Continuing our discussion of the big bank bailout...
What is the government doing?
It's all pretty confusing, but there seem to be two prongs to the Obama administration's rescue plan for the financial sector: buying up "toxic assets" and lending money to bail out banks.
The logic behind the government buying some of these risky, devalued assets from financial institutions is that getting this junk off their books will restore the market's confidence in the institutions and that it will allow the banks to keep/resume providing businesses and private citizens with the credit they need to function. This is also supposed to help create a market for these assets which, at present, no one wants to touch with a 10-foot-pole. The big question is what price is the government paying for these assets? The treasury assures us that by including private businesses in the buying process, it is insuring that the government is paying a "fair market price," but a lot of people disagree (and it is a fact that the government overpaid for some of the assets it has already purchased). I think the government's willingness to buy these assets ("creating a market") is necessarily going to drive up their market price. Whereas this initiative basically presumes that these assets are worth something and that they've been devalued in part because of investors' excessive panic and fear, some experts would argue that – no – a lot of these assets are actually going to further decrease in value. Thus, there's a fear that (a) the government is helping to once again artificially inflate the value of this junk and (b) we are essentially nationalizing losses, while keeping profits private – the banks get the worthless assets off their books and the US taxpayer is left holding the bag. Incidentally, these toxic assets are being managed for the Treasury by the BlackRock investment firm under three no-bid contracts whose price is being kept secret.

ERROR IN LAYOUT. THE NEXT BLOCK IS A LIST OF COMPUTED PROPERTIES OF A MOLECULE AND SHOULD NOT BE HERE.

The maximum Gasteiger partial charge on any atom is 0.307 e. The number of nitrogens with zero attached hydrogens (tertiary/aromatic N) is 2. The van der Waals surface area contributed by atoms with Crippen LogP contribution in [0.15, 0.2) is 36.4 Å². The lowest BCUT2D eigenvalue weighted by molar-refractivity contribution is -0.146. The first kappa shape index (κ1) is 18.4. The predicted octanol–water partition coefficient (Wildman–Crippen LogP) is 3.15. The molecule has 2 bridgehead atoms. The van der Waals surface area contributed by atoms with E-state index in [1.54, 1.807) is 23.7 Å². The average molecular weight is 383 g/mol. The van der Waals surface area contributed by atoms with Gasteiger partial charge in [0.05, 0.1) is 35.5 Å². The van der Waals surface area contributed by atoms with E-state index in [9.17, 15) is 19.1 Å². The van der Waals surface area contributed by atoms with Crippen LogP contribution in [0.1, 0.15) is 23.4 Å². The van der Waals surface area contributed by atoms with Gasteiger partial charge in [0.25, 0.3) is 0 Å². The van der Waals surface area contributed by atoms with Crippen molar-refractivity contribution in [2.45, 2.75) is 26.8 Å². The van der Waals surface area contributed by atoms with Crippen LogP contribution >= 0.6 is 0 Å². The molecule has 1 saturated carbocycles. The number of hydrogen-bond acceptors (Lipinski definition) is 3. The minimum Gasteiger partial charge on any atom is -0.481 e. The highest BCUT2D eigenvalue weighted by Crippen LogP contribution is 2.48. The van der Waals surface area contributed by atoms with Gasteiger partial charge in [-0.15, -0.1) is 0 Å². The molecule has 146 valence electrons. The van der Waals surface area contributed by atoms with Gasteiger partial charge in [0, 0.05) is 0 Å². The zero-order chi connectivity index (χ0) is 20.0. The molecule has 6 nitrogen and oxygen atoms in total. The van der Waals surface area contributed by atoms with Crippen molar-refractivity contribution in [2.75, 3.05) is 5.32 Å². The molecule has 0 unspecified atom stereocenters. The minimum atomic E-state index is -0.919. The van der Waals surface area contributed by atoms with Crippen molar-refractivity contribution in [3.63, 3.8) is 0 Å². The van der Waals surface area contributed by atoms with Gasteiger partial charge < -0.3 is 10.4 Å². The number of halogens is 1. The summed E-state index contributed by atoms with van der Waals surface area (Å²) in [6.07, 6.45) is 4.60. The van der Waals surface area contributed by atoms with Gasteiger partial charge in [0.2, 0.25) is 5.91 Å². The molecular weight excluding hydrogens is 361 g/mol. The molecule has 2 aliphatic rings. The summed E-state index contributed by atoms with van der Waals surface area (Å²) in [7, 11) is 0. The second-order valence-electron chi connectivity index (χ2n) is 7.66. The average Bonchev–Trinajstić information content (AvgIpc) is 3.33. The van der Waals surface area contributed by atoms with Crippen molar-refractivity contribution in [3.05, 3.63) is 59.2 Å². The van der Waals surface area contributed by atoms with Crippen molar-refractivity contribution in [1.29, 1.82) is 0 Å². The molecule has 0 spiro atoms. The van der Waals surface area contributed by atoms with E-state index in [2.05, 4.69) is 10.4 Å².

Together with buying up toxic assets, the government is also injecting capital into "healthy" institutions (i.e. institutions that can survive). In return for these loans, the treasury is mostly taking preference shares which are kind of like debt instruments in that they lack voting-rights but have certain guarantees for a return on the investment in the form of dividends. A lot of people think the treasury is not exercising enough control and oversight over what is actually being done with this money it's handing out. The government wants the recipients to use the money in order to keep lending rather than horde it, pass it on to shareholders, or use it to reward executives. Now, the issue of executive compensation is bit of a distraction since the amount of money involved is relatively small, but at the same time the public outrage over recipient companies handing out employee bonuses and spending funds on things like expensive corporate retreats is TOTALLY justified. How dare these companies keep compensating their employees the same way they did during the boom when they are only staying afloat thanks to government assistance!